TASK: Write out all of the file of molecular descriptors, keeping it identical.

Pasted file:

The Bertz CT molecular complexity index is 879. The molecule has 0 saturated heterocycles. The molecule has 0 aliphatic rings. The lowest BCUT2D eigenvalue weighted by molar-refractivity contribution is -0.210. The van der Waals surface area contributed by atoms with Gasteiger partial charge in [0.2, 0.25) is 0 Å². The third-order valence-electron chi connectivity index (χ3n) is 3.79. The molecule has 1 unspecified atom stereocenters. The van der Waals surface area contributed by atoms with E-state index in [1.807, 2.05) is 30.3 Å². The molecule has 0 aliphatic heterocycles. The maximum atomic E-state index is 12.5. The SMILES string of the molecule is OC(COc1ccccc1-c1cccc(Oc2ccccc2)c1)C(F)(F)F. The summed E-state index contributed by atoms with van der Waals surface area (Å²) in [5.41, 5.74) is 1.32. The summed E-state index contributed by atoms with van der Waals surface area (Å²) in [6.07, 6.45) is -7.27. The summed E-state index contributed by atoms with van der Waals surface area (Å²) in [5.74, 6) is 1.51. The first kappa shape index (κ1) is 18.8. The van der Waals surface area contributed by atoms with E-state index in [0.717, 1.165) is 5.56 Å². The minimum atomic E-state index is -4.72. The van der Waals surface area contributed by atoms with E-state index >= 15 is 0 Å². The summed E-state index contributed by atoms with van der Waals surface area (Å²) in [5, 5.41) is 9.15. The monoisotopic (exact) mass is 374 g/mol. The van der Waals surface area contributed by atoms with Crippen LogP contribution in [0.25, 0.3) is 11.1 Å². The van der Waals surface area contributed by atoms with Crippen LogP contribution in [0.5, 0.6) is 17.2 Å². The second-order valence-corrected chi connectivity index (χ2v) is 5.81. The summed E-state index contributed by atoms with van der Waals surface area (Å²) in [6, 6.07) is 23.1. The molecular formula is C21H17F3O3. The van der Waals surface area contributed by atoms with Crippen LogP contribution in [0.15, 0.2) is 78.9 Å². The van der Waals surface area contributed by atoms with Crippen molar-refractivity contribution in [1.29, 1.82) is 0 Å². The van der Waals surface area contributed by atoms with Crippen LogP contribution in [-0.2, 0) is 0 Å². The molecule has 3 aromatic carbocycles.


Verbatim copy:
The Bertz CT molecular complexity index is 879. The molecule has 0 saturated heterocycles. The molecule has 0 aliphatic rings. The lowest BCUT2D eigenvalue weighted by molar-refractivity contribution is -0.210. The van der Waals surface area contributed by atoms with Gasteiger partial charge in [0.2, 0.25) is 0 Å². The third-order valence-electron chi connectivity index (χ3n) is 3.79. The molecule has 1 unspecified atom stereocenters. The van der Waals surface area contributed by atoms with E-state index in [1.807, 2.05) is 30.3 Å². The molecule has 0 aliphatic heterocycles. The maximum atomic E-state index is 12.5. The SMILES string of the molecule is OC(COc1ccccc1-c1cccc(Oc2ccccc2)c1)C(F)(F)F. The summed E-state index contributed by atoms with van der Waals surface area (Å²) in [5.41, 5.74) is 1.32. The summed E-state index contributed by atoms with van der Waals surface area (Å²) in [6.07, 6.45) is -7.27. The summed E-state index contributed by atoms with van der Waals surface area (Å²) in [5.74, 6) is 1.51. The first kappa shape index (κ1) is 18.8. The van der Waals surface area contributed by atoms with E-state index in [0.717, 1.165) is 5.56 Å². The minimum atomic E-state index is -4.72. The van der Waals surface area contributed by atoms with E-state index >= 15 is 0 Å². The summed E-state index contributed by atoms with van der Waals surface area (Å²) in [5, 5.41) is 9.15. The monoisotopic (exact) mass is 374 g/mol. The van der Waals surface area contributed by atoms with Crippen LogP contribution in [0.25, 0.3) is 11.1 Å². The van der Waals surface area contributed by atoms with Crippen LogP contribution in [0.5, 0.6) is 17.2 Å². The second-order valence-corrected chi connectivity index (χ2v) is 5.81. The summed E-state index contributed by atoms with van der Waals surface area (Å²) in [6, 6.07) is 23.1. The molecular formula is C21H17F3O3. The van der Waals surface area contributed by atoms with Crippen LogP contribution in [0.15, 0.2) is 78.9 Å². The van der Waals surface area contributed by atoms with Crippen molar-refractivity contribution in [1.29, 1.82) is 0 Å². The van der Waals surface area contributed by atoms with Crippen LogP contribution in [-0.2, 0) is 0 Å². The molecule has 3 aromatic carbocycles.